Back in Business
Sally Miller surely knows how fondly her grandson, DeVon Hardin, thinks of her. But even though she is Stockton's only female bishop in her capacities with the Faith Christian Fellowship inter-denominational church, she may not fully realize her daily influence upon the Newark Memorial High senior power forward.
Hardin, a 6-foot-10, 224-pounder who's rated the nation's No. 61 overall recruit in the Class of 2004 by SchoolSports.com, often repeats his paternal grandmother's words of wisdom as he goes about preparing himself to be the best person and player he can be. And if you ask Cal-Berkeley, that combo is already a pretty good package: After averaging 13 points and 10 rebounds per game as an inexperienced junior last year, Hardin has earned a full scholarship to play college hoops for the Golden Bears.
Still, Cal coach Ben Braun probably ought to send a thank-you note to grandma Miller for good measure. It's clear she continues to cast a long shadow on Braun's prized frontcourt recruit.
"When I was about 11 or 12, she told me to be true to myself and to work as hard as I can at whatever I do," says Hardin, who won't turn 18 until Aug. 7. "She's always loved to tell stories, and she's told me a lot of stuff over the years, but the thing that really sticks with me was that. She said, ‘DeVon, if you're going to be a businessman, own the biggest business. If you're going to be a lawyer, be the next Johnny Cochran.'"
Perhaps not coincidentally, Hardin's favorite animal is a fox. He's drawn to their complexity. They are peaceful and yet predatory. Which is precisely how Hardin plays the game. He lopes around the court with the air of a guy who'd rather shoo a fly out the door than swat it, but he has no trouble accessing the snarling predator within.
"I think I'm always in touch with my killer instinct," says Hardin. "I'm a very competitive person when I'm on the court. But even when I'm dunking on someone or hammering on someone, I'm still trying to be the nice, humble guy that I am. I'll hand the ball to a ref or help someone up. I'm a monster. But I'm the nicest monster you'll ever meet."
Of course, that couldn't be too reassuring to anyone driving the lane against a guy who spent this season focused on leading the Cougars to their second straight Mission Valley Athletic League title. It is Hardin's razor-sharp awareness of where he is, where he's been and where he wants to go that makes him such a spellbinding new sensation. Let's not forget this kid was playing for the freshman team in 2001 and averaged about three points and three boards per game as a sophomore.
"DeVon brings so many things to the table outside of basketball — he's so diverse, he has such maturity," says Newark Memorial head coach Craig Ashmore, 39, now in his 14th season with the Cougars. "I just enjoy being around him. Never mind basketball. He's just a great kid. On the court, he's showing a new love for the game. Before, he was just a tall kid who played. Sometimes, you see kids with his ability get burned out. But he's still on the up climb in terms of his intensity and passion."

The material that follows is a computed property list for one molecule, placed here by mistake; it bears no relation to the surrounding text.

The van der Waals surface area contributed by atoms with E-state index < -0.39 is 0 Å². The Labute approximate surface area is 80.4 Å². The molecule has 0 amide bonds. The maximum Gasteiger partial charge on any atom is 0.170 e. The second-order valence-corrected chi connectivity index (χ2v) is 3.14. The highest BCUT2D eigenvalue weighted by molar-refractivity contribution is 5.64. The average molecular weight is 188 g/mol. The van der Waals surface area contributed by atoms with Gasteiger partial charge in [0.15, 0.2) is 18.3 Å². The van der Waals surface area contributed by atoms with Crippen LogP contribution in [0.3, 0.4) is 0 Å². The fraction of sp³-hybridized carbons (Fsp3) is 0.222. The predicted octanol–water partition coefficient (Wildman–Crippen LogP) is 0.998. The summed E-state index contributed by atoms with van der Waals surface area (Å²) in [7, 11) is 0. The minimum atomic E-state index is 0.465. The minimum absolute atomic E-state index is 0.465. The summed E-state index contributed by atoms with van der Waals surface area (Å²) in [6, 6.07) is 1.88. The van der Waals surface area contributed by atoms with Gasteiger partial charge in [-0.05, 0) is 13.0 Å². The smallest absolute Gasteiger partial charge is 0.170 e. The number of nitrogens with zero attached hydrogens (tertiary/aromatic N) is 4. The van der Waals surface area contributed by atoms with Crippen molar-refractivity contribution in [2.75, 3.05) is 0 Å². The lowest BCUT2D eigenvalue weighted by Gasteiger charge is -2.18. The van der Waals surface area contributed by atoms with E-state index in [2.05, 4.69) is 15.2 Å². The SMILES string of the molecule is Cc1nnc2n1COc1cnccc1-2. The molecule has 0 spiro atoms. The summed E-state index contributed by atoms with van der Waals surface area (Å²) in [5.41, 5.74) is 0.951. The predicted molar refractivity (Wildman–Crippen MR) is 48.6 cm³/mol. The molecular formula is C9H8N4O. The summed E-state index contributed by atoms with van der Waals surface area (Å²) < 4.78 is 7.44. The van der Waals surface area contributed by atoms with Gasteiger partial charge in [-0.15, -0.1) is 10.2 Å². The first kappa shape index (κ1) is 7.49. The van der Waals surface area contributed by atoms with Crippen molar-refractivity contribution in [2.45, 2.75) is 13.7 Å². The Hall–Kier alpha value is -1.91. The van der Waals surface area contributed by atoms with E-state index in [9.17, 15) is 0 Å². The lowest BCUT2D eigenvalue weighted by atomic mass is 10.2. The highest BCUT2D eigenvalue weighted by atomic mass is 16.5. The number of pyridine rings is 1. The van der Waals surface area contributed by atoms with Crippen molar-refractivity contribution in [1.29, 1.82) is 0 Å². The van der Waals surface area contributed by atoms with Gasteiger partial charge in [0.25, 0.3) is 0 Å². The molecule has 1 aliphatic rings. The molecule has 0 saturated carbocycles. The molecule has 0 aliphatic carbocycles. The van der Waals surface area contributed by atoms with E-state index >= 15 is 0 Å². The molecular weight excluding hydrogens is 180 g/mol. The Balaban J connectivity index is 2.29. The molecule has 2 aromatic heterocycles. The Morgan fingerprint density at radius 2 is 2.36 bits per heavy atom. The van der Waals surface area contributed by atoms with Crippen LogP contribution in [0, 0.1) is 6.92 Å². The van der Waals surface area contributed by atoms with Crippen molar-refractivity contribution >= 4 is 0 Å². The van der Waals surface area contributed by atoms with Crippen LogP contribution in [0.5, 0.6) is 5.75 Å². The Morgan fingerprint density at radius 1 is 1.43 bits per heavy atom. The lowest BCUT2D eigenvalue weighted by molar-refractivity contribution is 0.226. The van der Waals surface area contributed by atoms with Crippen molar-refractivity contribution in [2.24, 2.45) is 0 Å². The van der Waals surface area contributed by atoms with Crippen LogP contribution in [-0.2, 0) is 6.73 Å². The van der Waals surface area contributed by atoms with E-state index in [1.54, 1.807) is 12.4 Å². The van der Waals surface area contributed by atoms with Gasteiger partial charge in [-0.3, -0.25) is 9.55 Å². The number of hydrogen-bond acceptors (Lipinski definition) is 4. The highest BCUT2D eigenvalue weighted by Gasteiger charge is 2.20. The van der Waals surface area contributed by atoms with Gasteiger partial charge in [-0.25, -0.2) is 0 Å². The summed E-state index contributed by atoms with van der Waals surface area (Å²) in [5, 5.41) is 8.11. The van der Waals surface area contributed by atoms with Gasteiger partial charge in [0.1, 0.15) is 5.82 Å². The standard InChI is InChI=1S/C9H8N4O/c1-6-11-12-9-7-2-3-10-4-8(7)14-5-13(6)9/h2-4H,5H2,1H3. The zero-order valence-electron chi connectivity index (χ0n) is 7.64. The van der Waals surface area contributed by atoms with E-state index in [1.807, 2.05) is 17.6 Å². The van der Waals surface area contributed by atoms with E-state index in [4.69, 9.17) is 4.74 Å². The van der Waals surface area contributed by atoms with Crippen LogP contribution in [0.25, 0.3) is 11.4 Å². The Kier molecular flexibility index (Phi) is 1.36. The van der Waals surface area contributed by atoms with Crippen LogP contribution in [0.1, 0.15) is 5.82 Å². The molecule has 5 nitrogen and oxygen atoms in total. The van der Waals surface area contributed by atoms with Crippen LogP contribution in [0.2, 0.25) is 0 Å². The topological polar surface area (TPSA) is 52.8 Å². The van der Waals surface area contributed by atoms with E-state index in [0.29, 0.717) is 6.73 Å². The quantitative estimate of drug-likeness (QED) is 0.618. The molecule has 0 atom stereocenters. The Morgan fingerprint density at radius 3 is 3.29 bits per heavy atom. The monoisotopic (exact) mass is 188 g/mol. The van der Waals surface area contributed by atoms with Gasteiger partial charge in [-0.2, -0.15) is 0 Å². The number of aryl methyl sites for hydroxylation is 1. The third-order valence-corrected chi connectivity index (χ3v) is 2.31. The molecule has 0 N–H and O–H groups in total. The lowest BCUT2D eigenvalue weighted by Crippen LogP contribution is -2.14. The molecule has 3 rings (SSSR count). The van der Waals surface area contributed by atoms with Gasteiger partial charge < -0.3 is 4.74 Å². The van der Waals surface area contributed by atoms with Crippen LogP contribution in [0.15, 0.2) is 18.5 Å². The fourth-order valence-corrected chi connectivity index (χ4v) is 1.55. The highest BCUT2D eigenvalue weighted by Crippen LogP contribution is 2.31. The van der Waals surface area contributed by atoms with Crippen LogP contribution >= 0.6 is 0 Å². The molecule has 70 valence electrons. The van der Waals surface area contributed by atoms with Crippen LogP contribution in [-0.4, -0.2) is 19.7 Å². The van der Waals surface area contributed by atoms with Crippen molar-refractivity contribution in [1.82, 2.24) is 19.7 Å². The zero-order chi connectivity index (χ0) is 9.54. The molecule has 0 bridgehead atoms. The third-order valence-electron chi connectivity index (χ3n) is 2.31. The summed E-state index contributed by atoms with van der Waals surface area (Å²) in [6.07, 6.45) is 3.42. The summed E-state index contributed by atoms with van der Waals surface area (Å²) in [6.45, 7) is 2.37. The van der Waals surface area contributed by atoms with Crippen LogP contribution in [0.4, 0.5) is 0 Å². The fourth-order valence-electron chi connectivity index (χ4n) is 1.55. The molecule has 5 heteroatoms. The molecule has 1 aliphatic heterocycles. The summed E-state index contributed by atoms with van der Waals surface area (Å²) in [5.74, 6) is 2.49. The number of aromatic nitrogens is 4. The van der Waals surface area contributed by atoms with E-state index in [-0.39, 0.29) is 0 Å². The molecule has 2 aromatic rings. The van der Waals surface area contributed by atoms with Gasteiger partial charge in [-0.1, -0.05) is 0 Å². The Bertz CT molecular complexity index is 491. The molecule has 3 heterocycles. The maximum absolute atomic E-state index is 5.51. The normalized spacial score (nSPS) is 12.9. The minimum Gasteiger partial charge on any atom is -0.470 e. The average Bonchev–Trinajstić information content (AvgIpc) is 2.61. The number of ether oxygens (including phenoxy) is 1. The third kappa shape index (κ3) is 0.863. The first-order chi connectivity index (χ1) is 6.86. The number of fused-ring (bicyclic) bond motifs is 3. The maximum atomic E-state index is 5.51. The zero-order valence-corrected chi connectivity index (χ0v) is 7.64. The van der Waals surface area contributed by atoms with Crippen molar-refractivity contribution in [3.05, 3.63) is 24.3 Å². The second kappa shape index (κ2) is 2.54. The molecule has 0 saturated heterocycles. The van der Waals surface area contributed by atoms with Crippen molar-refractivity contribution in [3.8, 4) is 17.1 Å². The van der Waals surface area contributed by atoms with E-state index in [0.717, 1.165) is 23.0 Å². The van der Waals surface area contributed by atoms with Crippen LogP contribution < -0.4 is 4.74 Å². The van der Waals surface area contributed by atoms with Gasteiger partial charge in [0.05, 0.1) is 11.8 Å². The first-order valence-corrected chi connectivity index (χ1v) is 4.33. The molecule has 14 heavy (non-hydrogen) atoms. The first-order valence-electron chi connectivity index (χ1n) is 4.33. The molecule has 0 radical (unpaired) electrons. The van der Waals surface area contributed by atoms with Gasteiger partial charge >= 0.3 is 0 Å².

Not in terms of his loyalty, though. That's already reached a peak. The moment he was informed he would be a SchoolSports cover subject, Hardin insisted a list of Newark's key players appear within the text of the story. Teammates he mentioned by name were senior forward Cameron Jackson, senior guard Matt Jones, junior swingman Kyle Spain (a top national recruit in the Class of 2005), junior guard Trae Clark, junior swingman Korey Hutchinson and sophomore guard Ben Washington, along with "all the other guys."
Hardin has also demonstrated himself to be strong-minded in other departments. As recently as two years ago his GPA was wallowing at 1.8, but he entered this year with a 3.6. Maintaining his focus, however, remains a daily challenge.
"My mind is applesauce because school is challenging and basketball takes up a lot of my time," says Hardin, who helped lead the Cougars to a 25-5 record and the Division I North Coast Section semi-finals last year. "I have to think about how something I do today can drastically change my future. If I put the work in, I could put myself in a tremendous position.
"It's easy to play in front of a packed house," he adds. "What's hard is going into an old, cold gym with dim lights and a terrible floor and still playing your best game. That's an aspect of being a great player."
So is resilience. Hardin showed that by bouncing back strong from the disappointment of missing last summer's prestigious adidas ABCD Camp with debilitating patellar tendonitis in both knees. And he continues to make breathtaking progress as a player despite persistent soreness in his right knee.
"Every time someone doesn't see him for a month, then catches a game, they're like, ‘Wow,'" says Ashmore, whose 2000 squad reached the Division I state finals.
"He's filling out and maturing into his body, and he's gaining the body awareness to take full advantage of his size and strength. He doesn't look like a 6-10 guy when he moves anymore; he looks like a 6-5 guy. It's exciting to see his body control catch up with his athleticism."
In the end, Hardin knows it's his explosive physical talent that will be the difference-maker as he continues to progress. As grandma Miller might say, he must embrace the notion of becoming the best athlete he can be.
"The one thing I really rely on is not any one skill — I'm constantly working on those," says Hardin. "My athleticism has been a great asset over the years. Even if I'm having an off game, I can go out and jump and run and grab 12 rebounds. I'm more agile than a lot of big men, and that's what's going to get me where I want to go."